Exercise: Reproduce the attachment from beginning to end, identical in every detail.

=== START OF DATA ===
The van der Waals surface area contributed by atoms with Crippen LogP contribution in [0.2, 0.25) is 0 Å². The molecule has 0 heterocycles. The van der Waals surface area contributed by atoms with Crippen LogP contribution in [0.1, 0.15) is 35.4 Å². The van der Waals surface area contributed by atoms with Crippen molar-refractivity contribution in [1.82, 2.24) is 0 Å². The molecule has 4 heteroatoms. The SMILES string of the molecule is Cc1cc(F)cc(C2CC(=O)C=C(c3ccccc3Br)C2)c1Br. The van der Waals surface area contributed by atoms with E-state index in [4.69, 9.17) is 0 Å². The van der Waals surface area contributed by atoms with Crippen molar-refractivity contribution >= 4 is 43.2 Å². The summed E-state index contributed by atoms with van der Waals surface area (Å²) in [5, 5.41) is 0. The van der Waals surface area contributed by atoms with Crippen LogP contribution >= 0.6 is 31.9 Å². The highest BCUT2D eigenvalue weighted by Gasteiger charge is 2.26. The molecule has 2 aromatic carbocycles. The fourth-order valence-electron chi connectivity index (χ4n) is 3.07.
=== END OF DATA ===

The van der Waals surface area contributed by atoms with Crippen LogP contribution in [0.2, 0.25) is 0 Å². The molecule has 0 heterocycles. The van der Waals surface area contributed by atoms with Crippen LogP contribution in [0.1, 0.15) is 35.4 Å². The van der Waals surface area contributed by atoms with Crippen molar-refractivity contribution in [1.82, 2.24) is 0 Å². The molecule has 4 heteroatoms. The SMILES string of the molecule is Cc1cc(F)cc(C2CC(=O)C=C(c3ccccc3Br)C2)c1Br. The van der Waals surface area contributed by atoms with E-state index in [4.69, 9.17) is 0 Å². The van der Waals surface area contributed by atoms with Crippen molar-refractivity contribution >= 4 is 43.2 Å². The summed E-state index contributed by atoms with van der Waals surface area (Å²) in [5, 5.41) is 0. The van der Waals surface area contributed by atoms with Crippen LogP contribution >= 0.6 is 31.9 Å². The highest BCUT2D eigenvalue weighted by Gasteiger charge is 2.26. The molecule has 2 aromatic carbocycles. The fourth-order valence-electron chi connectivity index (χ4n) is 3.07.